• Furthermore, PPARγ activators have recently been discovered to increase the production of progesterone and inhibit steroidogenesis in granulosa cell cultures and therefore may be useful in the treatment of climacteric. (U.S. Pat. No. 5,814,647 Urban et al. Sep. 29, 1998; B. Lohrke et al. Journal of Edocrinology, 159, 429-39, 1998). Climacteric is defined as the syndrome of endocrine, somatic and psychological changes occurring at the termination of the reproductive period in the female. The menstrual irregularities are episodes of prolonged menstrual bleeding caused by a loss of ovulation. The loss of ovulation is caused by a failure of development of ovarian follicles. [0018]
  • Although peroxisome proliferators, including fibrates and fatty acids, activate the transcriptional activity of PPAR's, only prostaglandin J[0019] 2 derivatives such as the arachidonic acid metabolite 15-deoxy-delta12,14-prostaglandin J2 (15d-PGJ2) have been identified as natural ligands specific for the PPARγ subtype, which also binds thiazolidinediones. This prostaglandin activates PPARγ-dependent adipogenesis, but activates PPARα only at high concentrations (Forman, Tontonoz, Chen, Brun, Spiegelman, Evans, Cell, 83:803-812, 1995; Kliewer, Lenhard, Wilson, Patel, Morris, Lehman, Cell, 83:813-819, 1995). This is further evidence that the PPAR family subtypes are distinct from one another in their pharmacological response to ligands.
  • It has been suggested that compounds activating both PPARα and PPARγ should be potent hypotriglyceridemic drugs, which could be used in the treatment of dyslipidemia associated with atherosclerosis, non-insulin dependent diabetes mellitus and Syndrome X. (Staels, B. et al., Curr. Pharm. Des., 3 (1), 1-14 (1997)). Syndrome X is the syndrome characterized by an initial insulin resistant state, generating hyperinsulinaemia, dyslipidaemia and impaired glucose tolerance, which can progress to non-insulin dependent diabetes mellitus (Type II diabetes), characterized by hyperglycemia. [0020]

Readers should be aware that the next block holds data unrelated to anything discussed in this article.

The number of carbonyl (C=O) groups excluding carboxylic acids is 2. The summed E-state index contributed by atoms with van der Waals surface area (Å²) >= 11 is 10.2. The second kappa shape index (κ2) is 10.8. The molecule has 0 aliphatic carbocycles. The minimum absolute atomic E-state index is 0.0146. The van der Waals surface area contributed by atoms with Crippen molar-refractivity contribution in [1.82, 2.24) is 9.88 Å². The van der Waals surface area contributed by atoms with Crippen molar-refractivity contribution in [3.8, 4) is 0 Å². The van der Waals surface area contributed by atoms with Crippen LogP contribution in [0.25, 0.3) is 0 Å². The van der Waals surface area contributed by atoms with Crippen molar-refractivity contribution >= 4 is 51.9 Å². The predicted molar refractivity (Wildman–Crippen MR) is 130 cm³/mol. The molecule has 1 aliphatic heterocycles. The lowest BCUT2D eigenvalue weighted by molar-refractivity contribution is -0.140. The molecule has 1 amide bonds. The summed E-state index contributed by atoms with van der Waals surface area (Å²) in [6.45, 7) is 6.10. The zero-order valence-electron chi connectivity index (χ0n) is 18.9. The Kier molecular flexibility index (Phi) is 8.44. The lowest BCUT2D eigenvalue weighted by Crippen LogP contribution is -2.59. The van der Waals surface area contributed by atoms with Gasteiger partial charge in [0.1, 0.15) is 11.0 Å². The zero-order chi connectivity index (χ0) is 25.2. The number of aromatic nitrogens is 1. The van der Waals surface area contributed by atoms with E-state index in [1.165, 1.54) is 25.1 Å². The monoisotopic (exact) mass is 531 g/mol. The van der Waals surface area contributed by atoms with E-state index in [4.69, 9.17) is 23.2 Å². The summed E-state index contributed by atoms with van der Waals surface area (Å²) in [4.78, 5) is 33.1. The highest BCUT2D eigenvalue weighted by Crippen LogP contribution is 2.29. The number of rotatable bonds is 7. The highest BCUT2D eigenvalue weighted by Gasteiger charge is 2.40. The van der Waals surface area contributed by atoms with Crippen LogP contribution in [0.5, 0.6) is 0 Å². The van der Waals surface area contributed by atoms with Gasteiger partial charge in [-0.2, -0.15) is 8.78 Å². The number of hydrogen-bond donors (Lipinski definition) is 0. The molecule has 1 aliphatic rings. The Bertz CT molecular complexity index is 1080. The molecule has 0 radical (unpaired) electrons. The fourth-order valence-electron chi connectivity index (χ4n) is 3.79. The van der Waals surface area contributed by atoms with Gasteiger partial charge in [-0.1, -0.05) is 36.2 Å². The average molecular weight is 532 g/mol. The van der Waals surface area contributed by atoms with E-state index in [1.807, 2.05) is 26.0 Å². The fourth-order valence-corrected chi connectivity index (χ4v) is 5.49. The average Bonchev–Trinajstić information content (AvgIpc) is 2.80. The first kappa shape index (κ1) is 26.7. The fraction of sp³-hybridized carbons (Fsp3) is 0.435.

• ABC-1 gene, is a causal gene for pathologies linked to a cholesterol metabolism dysfunction inducing diseases such as atherosclerosis, more particularly disruption in the reverse transport of cholesterol, and more particularly familial HDL deficiencies (FHD), such as Tangier disease. [0021]
  • ABC (ATP-binding cassette) is a member of the ATP-dependent transporter proteins involved in membrane transport of various substrates, for example ions, amino acids, peptides, sugars, vitamins or steroid hormones. In particular, ABC-1 is involved in the control of cholesterol efflux from macrophages and in maintaining the level of circulating HDL (Lawn, R. M. et al. [0022] J. Clin. Invest. 104, R25-R31 (1999); and Brooks-Wilson, A. et al., Nature Genet. 22, 336-345 (1999)).
  • The ABC1 gene has been shown to be a causal gene for pathologies linked to a cholesterol metabolism dysfunction inducing diseases such as atherosclerosis, more particularly disruption in the reverse transport of cholesterol, and more particularly familial HDL deficiencies (FHD), such as Tangier disease. Nucleic acids corresponding to various exons and introns of the ABC1 gene have been described in U.S. application No. 60/147,128, filed on Aug. 4, 1999, the contents of which are hereby incorporated herein by reference. ABC1 cDNAs encoding the novel full length ABC1 protein and other exons and introns of the ABC1 gene has been described in European patent application EP 99.402 668.0., filed on Oct. 26, 1999, the contents of which are hereby incorporated herein by reference. [0023]